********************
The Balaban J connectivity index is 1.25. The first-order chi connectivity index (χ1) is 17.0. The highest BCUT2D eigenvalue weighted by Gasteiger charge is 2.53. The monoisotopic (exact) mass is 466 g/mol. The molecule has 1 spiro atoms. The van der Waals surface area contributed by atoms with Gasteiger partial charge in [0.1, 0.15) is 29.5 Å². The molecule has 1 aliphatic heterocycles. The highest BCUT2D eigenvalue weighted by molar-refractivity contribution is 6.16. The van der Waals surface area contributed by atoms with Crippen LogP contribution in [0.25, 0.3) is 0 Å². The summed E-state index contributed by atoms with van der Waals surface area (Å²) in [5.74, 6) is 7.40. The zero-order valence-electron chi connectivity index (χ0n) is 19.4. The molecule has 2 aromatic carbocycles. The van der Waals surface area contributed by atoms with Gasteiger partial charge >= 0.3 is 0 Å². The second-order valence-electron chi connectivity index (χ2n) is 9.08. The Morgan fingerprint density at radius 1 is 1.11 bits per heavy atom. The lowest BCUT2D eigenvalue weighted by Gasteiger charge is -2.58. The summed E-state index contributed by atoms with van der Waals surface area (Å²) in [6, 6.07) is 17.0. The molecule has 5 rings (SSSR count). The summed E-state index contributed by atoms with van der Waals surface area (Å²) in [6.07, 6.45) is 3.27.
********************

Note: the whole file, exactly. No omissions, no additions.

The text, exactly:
The Balaban J connectivity index is 1.25. The first-order chi connectivity index (χ1) is 17.0. The highest BCUT2D eigenvalue weighted by Gasteiger charge is 2.53. The monoisotopic (exact) mass is 466 g/mol. The molecule has 1 spiro atoms. The van der Waals surface area contributed by atoms with Gasteiger partial charge in [0.1, 0.15) is 29.5 Å². The molecule has 1 aliphatic heterocycles. The highest BCUT2D eigenvalue weighted by molar-refractivity contribution is 6.16. The van der Waals surface area contributed by atoms with Crippen LogP contribution in [0.25, 0.3) is 0 Å². The summed E-state index contributed by atoms with van der Waals surface area (Å²) in [5.74, 6) is 7.40. The zero-order valence-electron chi connectivity index (χ0n) is 19.4. The molecule has 2 aromatic carbocycles. The van der Waals surface area contributed by atoms with Gasteiger partial charge >= 0.3 is 0 Å². The second-order valence-electron chi connectivity index (χ2n) is 9.08. The Morgan fingerprint density at radius 1 is 1.11 bits per heavy atom. The lowest BCUT2D eigenvalue weighted by Gasteiger charge is -2.58. The summed E-state index contributed by atoms with van der Waals surface area (Å²) in [6, 6.07) is 17.0. The molecule has 5 rings (SSSR count). The summed E-state index contributed by atoms with van der Waals surface area (Å²) in [6.07, 6.45) is 3.27.